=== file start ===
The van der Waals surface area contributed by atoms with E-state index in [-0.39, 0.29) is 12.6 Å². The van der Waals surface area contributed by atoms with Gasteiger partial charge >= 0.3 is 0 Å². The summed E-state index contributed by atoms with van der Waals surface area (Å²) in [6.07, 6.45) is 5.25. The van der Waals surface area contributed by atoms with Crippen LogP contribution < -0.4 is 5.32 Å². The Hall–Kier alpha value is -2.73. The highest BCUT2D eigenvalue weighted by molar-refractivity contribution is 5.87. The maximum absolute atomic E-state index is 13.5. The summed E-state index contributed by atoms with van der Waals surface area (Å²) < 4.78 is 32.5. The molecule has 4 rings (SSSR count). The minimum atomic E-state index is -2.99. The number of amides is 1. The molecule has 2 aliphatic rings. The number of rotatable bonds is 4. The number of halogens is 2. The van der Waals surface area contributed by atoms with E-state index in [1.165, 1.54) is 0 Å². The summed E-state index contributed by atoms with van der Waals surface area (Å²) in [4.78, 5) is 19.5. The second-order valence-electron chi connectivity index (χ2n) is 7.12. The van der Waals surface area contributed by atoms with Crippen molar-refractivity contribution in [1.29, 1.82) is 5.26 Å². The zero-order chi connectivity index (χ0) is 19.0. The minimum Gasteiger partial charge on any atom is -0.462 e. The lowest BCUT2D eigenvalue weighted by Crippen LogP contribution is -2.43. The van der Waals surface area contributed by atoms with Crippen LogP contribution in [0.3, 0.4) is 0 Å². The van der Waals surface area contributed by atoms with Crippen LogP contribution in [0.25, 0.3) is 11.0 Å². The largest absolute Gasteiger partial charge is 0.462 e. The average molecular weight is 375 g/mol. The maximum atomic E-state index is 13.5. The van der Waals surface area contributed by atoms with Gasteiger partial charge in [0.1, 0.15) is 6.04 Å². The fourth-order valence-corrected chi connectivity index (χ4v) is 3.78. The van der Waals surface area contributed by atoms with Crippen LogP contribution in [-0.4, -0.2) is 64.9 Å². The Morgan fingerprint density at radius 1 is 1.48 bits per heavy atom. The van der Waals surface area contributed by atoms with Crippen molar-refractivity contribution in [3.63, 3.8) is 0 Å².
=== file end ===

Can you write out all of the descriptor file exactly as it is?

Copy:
The van der Waals surface area contributed by atoms with E-state index in [-0.39, 0.29) is 12.6 Å². The van der Waals surface area contributed by atoms with Gasteiger partial charge >= 0.3 is 0 Å². The summed E-state index contributed by atoms with van der Waals surface area (Å²) in [6.07, 6.45) is 5.25. The van der Waals surface area contributed by atoms with Crippen LogP contribution < -0.4 is 5.32 Å². The Hall–Kier alpha value is -2.73. The highest BCUT2D eigenvalue weighted by molar-refractivity contribution is 5.87. The maximum absolute atomic E-state index is 13.5. The summed E-state index contributed by atoms with van der Waals surface area (Å²) < 4.78 is 32.5. The molecule has 4 rings (SSSR count). The minimum atomic E-state index is -2.99. The number of amides is 1. The molecule has 2 aliphatic rings. The number of rotatable bonds is 4. The number of halogens is 2. The van der Waals surface area contributed by atoms with E-state index in [1.165, 1.54) is 0 Å². The summed E-state index contributed by atoms with van der Waals surface area (Å²) in [4.78, 5) is 19.5. The second-order valence-electron chi connectivity index (χ2n) is 7.12. The van der Waals surface area contributed by atoms with Crippen molar-refractivity contribution in [1.29, 1.82) is 5.26 Å². The zero-order chi connectivity index (χ0) is 19.0. The minimum Gasteiger partial charge on any atom is -0.462 e. The lowest BCUT2D eigenvalue weighted by Crippen LogP contribution is -2.43. The van der Waals surface area contributed by atoms with Crippen LogP contribution in [0.3, 0.4) is 0 Å². The van der Waals surface area contributed by atoms with Crippen LogP contribution in [0.25, 0.3) is 11.0 Å². The largest absolute Gasteiger partial charge is 0.462 e. The average molecular weight is 375 g/mol. The maximum atomic E-state index is 13.5. The van der Waals surface area contributed by atoms with Gasteiger partial charge in [0.1, 0.15) is 6.04 Å². The fourth-order valence-corrected chi connectivity index (χ4v) is 3.78. The van der Waals surface area contributed by atoms with Crippen LogP contribution in [-0.4, -0.2) is 64.9 Å². The Morgan fingerprint density at radius 1 is 1.48 bits per heavy atom. The van der Waals surface area contributed by atoms with Crippen molar-refractivity contribution in [3.63, 3.8) is 0 Å².